After Pioneer sold its assets to Kuni, the plan filed suit against Alerus for breach of fiduciary duty under ERISA. Alerus moved for summary judgment, arguing it did not breach any fiduciary duties, and even if there was a breach, Alerus did not cause any losses to the plan because the plan did not establish that Land Rover would have approved the transaction.
According to the 10th Circuit’s opinion, a lower court concluded the plan could not demonstrate a resulting loss because the evidence that Land Rover would have approved the transaction was too speculative. The plan contends this was an error because the district court improperly required the plan to prove causation, rather than shifting the burden to Alerus to disprove causation.NEXT: Who has the burden of proof?
The appellate court focused first on which party is responsible for the burden of proof. It noted that ERISA provides that a fiduciary who breaches its duties under ERISA shall be personally liable for any losses to the plan resulting from each such breach. “The plain language of Section 1109(a) establishes liability for losses ‘resulting from’ the breach, which we have recognized indicates that ‘there must be a showing of some causal link between the alleged breach and the loss plaintiff seeks to recover,’” the court wrote in its opinion. It noted that the statute is silent as to who bears the burden of proving a resulting loss, and citing prior case law found that where a statute is silent on burden allocation, the “ordinary default rule [is] that plaintiffs bear the risk of failing to prove their claims.”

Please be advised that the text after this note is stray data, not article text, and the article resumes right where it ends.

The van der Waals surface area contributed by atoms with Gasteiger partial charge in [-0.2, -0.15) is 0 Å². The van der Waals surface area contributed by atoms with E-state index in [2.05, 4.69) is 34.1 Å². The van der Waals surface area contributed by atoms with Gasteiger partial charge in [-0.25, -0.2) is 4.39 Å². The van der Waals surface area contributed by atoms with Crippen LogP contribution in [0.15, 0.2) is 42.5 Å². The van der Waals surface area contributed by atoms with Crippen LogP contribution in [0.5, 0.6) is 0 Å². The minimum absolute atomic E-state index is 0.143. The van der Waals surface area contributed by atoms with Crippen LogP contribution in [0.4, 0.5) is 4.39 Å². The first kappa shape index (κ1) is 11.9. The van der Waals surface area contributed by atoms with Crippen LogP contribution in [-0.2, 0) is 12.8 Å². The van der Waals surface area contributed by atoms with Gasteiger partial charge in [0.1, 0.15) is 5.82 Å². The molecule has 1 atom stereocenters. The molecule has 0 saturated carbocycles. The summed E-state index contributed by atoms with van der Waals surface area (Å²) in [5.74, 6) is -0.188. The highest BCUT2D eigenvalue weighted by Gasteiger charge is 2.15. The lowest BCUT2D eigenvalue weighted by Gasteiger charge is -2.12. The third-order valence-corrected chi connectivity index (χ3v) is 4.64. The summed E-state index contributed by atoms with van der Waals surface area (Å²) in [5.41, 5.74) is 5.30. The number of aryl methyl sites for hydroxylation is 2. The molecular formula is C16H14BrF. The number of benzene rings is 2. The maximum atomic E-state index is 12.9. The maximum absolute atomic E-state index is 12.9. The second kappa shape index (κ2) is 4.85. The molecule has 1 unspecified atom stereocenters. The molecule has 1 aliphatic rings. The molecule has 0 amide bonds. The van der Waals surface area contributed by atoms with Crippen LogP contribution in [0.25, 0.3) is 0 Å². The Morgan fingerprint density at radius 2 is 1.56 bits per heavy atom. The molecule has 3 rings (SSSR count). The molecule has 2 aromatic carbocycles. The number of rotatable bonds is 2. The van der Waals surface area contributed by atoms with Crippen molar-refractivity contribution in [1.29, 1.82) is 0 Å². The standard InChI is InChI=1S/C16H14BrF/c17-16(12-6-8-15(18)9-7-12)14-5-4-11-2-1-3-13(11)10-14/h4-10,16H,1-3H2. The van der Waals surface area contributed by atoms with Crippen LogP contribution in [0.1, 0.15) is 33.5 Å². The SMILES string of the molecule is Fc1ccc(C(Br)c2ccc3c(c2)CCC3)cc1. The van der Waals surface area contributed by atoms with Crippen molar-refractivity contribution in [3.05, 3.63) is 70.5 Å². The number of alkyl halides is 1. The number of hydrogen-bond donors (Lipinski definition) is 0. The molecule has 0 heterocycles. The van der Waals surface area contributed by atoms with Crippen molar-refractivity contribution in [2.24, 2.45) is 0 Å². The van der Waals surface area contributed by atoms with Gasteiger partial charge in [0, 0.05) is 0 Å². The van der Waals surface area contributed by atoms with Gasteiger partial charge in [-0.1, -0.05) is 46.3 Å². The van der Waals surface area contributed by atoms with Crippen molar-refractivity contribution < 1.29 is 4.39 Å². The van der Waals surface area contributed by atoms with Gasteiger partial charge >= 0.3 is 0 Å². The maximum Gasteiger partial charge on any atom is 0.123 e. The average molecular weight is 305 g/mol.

The appellate court agreed with the district court that, even assuming Alerus carries the burden to disprove causation once the plan establishes a prima facie case, the plan had not established a prima facie case of a loss in the first instance.
The 10th Circuit said there is nothing in the language of Section 1109(a) or in its legislative history that indicates a Congressional intent to shift the burden to the fiduciary to disprove causation. The majority of federal circuits that have considered the issue agree. The language “resulting from” in 29 U.S.C. Section 1109(a) makes “[c]ausation of damages . . . an element of the claim, and the plaintiff bears the burden of proving it,” the court said. “We see no reason to depart from the 'ordinary default rule that plaintiffs bear the risk of failing to prove their claims.'”
By suing Alerus for breach of fiduciary duty, the plan assumed the burden of proof on each element of its claim. In order to prove the causation element, the plan must demonstrate that Alerus’ alleged breach (refusal to sign the revised transaction documents) caused the plan to suffer damages (failure of the transaction). According to the appellate court, this means that Pioneer bears the burden of establishing by a preponderance of the evidence—more likely than not—that Land Rover would have approved the sale had Alerus signed the revised transaction documents, which would have allowed Pioneer to submit them to Land Rover for review.
The appellate court rejected the plan’s argument that Land Rover would have approved the sale if Alerus had signed the documents because Colorado and California law would have required Land Rover to do so. “To the contrary, the record evidence indicates that even in the face of references to the state laws and Land Rover’s alleged legal obligations, Land Rover steadfastly refused to approve 100% plan ownership,” the court concluded.